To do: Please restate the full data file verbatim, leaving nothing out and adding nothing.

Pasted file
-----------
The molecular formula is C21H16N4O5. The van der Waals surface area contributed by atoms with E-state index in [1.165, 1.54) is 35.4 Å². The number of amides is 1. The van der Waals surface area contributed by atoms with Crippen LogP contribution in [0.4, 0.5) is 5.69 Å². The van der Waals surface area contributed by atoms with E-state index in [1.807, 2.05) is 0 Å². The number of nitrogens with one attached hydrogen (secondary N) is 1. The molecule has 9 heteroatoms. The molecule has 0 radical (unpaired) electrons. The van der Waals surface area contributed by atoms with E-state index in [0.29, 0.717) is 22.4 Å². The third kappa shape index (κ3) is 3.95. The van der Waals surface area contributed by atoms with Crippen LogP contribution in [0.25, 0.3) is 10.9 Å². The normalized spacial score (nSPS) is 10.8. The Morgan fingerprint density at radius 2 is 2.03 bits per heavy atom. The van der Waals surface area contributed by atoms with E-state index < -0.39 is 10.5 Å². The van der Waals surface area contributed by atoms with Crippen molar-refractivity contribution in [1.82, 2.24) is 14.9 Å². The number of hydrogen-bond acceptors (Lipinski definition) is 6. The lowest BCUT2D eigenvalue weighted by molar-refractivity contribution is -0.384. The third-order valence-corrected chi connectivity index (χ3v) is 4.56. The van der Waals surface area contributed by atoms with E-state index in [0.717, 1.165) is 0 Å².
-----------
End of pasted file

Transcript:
The molecular formula is C21H16N4O5. The van der Waals surface area contributed by atoms with E-state index in [1.165, 1.54) is 35.4 Å². The number of amides is 1. The van der Waals surface area contributed by atoms with Crippen LogP contribution in [0.4, 0.5) is 5.69 Å². The van der Waals surface area contributed by atoms with E-state index in [1.807, 2.05) is 0 Å². The number of nitrogens with one attached hydrogen (secondary N) is 1. The molecule has 9 heteroatoms. The molecule has 0 radical (unpaired) electrons. The van der Waals surface area contributed by atoms with E-state index in [0.29, 0.717) is 22.4 Å². The third kappa shape index (κ3) is 3.95. The van der Waals surface area contributed by atoms with Crippen LogP contribution in [0.25, 0.3) is 10.9 Å². The normalized spacial score (nSPS) is 10.8. The Morgan fingerprint density at radius 2 is 2.03 bits per heavy atom. The van der Waals surface area contributed by atoms with E-state index < -0.39 is 10.5 Å². The van der Waals surface area contributed by atoms with Crippen molar-refractivity contribution in [1.82, 2.24) is 14.9 Å². The number of hydrogen-bond acceptors (Lipinski definition) is 6. The lowest BCUT2D eigenvalue weighted by molar-refractivity contribution is -0.384. The third-order valence-corrected chi connectivity index (χ3v) is 4.56. The van der Waals surface area contributed by atoms with E-state index in [0.717, 1.165) is 0 Å².